To be sure that they have created a Majorana state, experimenters should repeat their measurement many times while slightly changing the experimental conditions, such as the strength of the magnetic field, Frolov says. In a paper published in Nature Physics in January5, Frolov and his collaborators describe an experiment that produced what looks like the coveted Majorana signature, but contradicts it when the conditions change slightly. “We could artificially create a combination of parameters to produce similar-looking data” to the plots in Kouwenoven’s Nature paper, Frolov says.
Frolov adds that, in November 2019, he obtained an extended set of data from one of the Nature paper’s authors. When he plotted these data, he found evidence that directly contradicted the central claim of the paper. Frolov and Vincent Mourik, another former Delft colleague who is now at the University of New South Wales in Sydney, Australia, then wrote to Nature to express their concerns about the paper, and in April 2020 the journal issued an editorial expression of concern.
In a preprint posted in January6, and in their 8 March retraction note, the authors say that, when the inconsistencies were pointed out to them, they re-analysed all the existing raw data from their original measurements and repeated the experiments with updated settings. When they did this, they found that there wasn’t the evidence to support their previous conclusion. “When the data are replotted over the full parameter range, including ranges that were not made available earlier, points are outside the 2-sigma [95%] error bars. We can therefore no longer claim the observation of a quantized Majorana conductance,” they wrote in the retraction notice. “We apologize to the community for insufficient scientific rigour in our original manuscript.”
Kouwenoven and Hao Zhang, the other corresponding author of the retracted paper who is now at Tsinghua University in Beijing, did not respond to requests for comment on Frolov’s analysis of their results.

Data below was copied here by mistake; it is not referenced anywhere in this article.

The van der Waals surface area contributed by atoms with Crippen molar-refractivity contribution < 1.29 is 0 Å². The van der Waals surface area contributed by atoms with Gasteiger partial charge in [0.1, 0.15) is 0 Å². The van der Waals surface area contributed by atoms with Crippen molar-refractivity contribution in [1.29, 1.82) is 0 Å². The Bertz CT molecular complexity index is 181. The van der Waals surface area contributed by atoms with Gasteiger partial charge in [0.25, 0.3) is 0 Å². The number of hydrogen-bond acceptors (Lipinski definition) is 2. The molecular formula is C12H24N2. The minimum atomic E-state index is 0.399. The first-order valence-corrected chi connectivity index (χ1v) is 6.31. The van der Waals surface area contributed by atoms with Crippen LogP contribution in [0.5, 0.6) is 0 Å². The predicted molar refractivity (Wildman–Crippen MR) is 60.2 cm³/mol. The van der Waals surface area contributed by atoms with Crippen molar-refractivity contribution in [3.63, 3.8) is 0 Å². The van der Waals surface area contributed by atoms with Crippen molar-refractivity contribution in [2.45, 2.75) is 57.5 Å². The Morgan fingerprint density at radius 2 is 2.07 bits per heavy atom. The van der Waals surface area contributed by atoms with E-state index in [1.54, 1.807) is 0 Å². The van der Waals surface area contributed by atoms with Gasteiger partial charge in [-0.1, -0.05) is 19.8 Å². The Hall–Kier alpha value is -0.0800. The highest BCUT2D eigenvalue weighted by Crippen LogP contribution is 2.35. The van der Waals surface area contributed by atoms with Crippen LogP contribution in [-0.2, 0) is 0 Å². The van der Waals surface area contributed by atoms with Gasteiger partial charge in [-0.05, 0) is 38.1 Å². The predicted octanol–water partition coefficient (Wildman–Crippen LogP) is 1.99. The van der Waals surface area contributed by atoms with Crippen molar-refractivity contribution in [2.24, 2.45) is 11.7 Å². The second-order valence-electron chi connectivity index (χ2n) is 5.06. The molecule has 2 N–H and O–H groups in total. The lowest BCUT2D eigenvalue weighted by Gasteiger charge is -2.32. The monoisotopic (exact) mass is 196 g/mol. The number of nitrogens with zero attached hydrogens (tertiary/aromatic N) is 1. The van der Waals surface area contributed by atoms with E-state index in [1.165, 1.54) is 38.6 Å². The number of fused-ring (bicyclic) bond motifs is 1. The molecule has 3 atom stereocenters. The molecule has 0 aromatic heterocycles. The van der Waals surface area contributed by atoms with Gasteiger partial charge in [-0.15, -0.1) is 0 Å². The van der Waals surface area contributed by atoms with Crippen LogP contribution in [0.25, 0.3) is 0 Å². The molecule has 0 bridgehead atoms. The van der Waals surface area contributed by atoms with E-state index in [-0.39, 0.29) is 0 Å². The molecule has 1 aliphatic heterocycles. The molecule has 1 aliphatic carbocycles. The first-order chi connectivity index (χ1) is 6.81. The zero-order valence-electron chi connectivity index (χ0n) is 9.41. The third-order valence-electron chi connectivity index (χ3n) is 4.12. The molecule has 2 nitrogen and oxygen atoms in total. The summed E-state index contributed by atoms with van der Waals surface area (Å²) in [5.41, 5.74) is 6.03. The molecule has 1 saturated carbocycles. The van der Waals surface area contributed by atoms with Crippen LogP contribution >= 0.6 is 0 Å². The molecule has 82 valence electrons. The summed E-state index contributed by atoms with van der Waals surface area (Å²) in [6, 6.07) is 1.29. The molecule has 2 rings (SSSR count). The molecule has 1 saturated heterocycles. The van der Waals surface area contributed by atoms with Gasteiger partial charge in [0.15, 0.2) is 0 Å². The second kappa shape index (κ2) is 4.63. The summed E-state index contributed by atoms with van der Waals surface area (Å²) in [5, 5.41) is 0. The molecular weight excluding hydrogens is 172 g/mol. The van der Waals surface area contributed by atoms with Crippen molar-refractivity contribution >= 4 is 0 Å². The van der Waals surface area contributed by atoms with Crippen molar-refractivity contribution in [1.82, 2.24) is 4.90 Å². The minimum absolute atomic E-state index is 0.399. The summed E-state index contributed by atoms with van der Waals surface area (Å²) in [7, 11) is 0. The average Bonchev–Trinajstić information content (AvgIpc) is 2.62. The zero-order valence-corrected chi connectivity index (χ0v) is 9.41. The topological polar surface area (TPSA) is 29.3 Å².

How the problems with the original paper came about is still not fully understood. In May 2020, Delft University of Technology announced that their research-integrity committee was investigating “whether the research, data analysis and writing of the publication were executed in accordance with the applicable guidelines”. The committee appointed a panel of four external experts to review the experimental data and the paper. Their report, released on 8 March, said that the researchers had interpreted their data over-optimistically. “We found no evidence of fabrication: all data in the publication seem to be genuine results of measurements,” the report says. “However, the research program the authors set out on is particularly vulnerable to self-deception, and the authors did not guard against this.”
“If this were done intentionally, it clearly would have been a serious offense. However, based on the material made available to them and after discussions with the authors, the experts did not find evidence for intent,” the report says.
The broader investigation is ongoing, says Lieven Vandersypen, the director of research at the university’s quantum-technology institute. He says the staff has had a broader discussion on the lessons to learn from this incident. “Science always means being critical, doubting your results and discussing them.”
Microsoft is still committed to the topological approach to quantum computing. It remains to be seen whether Majorana states exist, and whether they can eventually beat other approaches that are much further advanced, researchers say. “This approach is particularly beautiful and elegant from the theoretical physics and mathematical point of view,” says Yasser Omar, a physicist at the University of Lisbon. “And it may still succeed.”
Nature 591, 354-355 (2021)